I am a rock….

It was just a silly little children’s book. And it made me afraid. Very afraid. After my secretary, Sue, died suddenly two months ago, my pastor handed me the book, “Tear Soup.” She told me it may help me work through my grief.

I thanked her, and then set the book aside. For the next six weeks, I would look at it as I walked out the door in the morning. I’d glance at it when I walked back in in the evening. “Today I’ll read it,” I often told myself. But I didn’t.

My mom died very suddenly in 1984, and in the intervening 20+ years, I realized that I had never really grieved her loss. We had a troubled relationship, and had just recently reconciled–both of us treading lightly due to past hurts. Then she died of a brain aneurysm…..and she was gone from my life.

Other deaths followed. My best friend, Ann, to whom I owe the impetus to go to medical school. Deb, my young patient who died tragically from an aggressive cancer. Brandon, 16 years old and whose family are my patients and my friends. And then Sue.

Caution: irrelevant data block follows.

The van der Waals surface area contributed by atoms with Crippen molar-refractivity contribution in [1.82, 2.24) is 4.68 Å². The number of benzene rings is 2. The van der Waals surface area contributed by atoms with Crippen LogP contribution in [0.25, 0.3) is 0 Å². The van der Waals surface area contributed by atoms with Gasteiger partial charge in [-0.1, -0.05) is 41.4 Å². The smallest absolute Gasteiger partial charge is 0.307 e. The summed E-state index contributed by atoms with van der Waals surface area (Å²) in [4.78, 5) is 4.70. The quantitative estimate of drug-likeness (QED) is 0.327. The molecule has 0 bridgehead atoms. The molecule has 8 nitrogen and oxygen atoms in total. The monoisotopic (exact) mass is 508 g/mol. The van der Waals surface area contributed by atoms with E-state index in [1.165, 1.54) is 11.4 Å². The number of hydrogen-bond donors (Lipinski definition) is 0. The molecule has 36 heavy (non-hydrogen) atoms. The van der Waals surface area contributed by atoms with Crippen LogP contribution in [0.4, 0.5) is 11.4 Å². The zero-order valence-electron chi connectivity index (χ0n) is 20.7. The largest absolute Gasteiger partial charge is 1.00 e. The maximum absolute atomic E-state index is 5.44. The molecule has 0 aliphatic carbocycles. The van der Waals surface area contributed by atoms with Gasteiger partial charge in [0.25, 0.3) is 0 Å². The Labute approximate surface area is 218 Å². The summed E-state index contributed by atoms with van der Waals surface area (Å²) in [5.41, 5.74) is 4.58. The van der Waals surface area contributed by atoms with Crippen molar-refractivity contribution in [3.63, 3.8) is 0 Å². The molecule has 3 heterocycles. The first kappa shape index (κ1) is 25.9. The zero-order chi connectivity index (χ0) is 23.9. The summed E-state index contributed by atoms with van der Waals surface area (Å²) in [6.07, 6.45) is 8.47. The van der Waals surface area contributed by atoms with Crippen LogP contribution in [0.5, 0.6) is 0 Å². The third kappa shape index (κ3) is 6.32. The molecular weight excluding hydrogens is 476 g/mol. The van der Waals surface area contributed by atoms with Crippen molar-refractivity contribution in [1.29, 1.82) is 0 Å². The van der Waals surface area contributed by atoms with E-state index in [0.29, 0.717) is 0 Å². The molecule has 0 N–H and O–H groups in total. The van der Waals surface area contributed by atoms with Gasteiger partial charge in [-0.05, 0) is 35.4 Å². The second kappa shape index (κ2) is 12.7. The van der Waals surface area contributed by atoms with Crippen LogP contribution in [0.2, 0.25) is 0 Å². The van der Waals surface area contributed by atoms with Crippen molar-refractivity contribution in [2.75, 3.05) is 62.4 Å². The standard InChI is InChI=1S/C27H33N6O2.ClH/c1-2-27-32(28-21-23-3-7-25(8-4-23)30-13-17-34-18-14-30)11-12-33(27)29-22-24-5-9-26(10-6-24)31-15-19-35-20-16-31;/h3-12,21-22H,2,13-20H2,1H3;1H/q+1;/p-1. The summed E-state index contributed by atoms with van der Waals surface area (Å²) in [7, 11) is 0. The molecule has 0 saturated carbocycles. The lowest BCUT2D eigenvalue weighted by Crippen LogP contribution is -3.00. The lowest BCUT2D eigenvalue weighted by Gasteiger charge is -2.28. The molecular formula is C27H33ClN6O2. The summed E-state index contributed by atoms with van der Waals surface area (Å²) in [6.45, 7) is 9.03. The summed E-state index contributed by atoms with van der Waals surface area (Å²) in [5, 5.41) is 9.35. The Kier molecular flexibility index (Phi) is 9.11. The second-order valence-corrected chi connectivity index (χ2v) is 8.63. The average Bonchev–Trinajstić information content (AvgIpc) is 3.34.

It’s not that I can’t cry. That’s easy (my friends will nod knowingly…). But I never truly grieve. Those who are gone from my life… are just gone. The Simon and Garfunkel song, ” I Am A Rock” comes to mind. I am always stung by the lyrics. “Hiding in my room, safe within my womb. I touch no one and no one touches me.”

Well, today is All Saints Sunday–the day we celebrate the lives of those who have died. It seemed an appropriate time to read the book, and so yesterday I did so.

It was…..cute. Nicely illustrated, it is a nice approach to dealing with loss, especially when trying to explain such things to children. But it didn’t cause me pain, or lead me to wallow in sorrow. I read the fifty or so pages in 10 minutes, and set it aside.

My fear of the book had been unfounded. As in much of life, the fear of what we don’t know may paralyze us and keep us from those things which may help….to recover from grief, to face a challenge, or just to allow us to …..feel.